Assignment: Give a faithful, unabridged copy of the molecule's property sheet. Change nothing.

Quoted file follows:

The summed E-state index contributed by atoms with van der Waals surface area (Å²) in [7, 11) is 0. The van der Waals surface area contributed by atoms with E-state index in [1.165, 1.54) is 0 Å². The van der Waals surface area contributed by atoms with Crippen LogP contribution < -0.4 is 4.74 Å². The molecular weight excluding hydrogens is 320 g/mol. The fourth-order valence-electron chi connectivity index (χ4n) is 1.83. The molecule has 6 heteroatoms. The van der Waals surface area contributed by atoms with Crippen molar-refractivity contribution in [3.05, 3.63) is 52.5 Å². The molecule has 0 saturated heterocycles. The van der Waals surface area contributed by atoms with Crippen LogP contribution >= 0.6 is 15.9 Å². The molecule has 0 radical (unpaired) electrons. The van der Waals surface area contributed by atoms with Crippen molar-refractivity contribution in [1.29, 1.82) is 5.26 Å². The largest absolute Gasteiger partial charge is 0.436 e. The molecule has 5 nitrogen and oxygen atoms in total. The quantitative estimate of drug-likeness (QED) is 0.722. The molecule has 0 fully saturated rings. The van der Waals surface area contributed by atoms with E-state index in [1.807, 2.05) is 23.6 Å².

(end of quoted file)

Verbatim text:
The summed E-state index contributed by atoms with van der Waals surface area (Å²) in [7, 11) is 0. The van der Waals surface area contributed by atoms with E-state index in [1.165, 1.54) is 0 Å². The van der Waals surface area contributed by atoms with Crippen LogP contribution < -0.4 is 4.74 Å². The molecular weight excluding hydrogens is 320 g/mol. The fourth-order valence-electron chi connectivity index (χ4n) is 1.83. The molecule has 6 heteroatoms. The van der Waals surface area contributed by atoms with Crippen molar-refractivity contribution in [3.05, 3.63) is 52.5 Å². The molecule has 0 saturated heterocycles. The van der Waals surface area contributed by atoms with Crippen LogP contribution >= 0.6 is 15.9 Å². The molecule has 0 radical (unpaired) electrons. The van der Waals surface area contributed by atoms with Crippen molar-refractivity contribution in [1.29, 1.82) is 5.26 Å². The largest absolute Gasteiger partial charge is 0.436 e. The molecule has 5 nitrogen and oxygen atoms in total. The quantitative estimate of drug-likeness (QED) is 0.722. The molecule has 0 fully saturated rings. The van der Waals surface area contributed by atoms with E-state index in [1.807, 2.05) is 23.6 Å².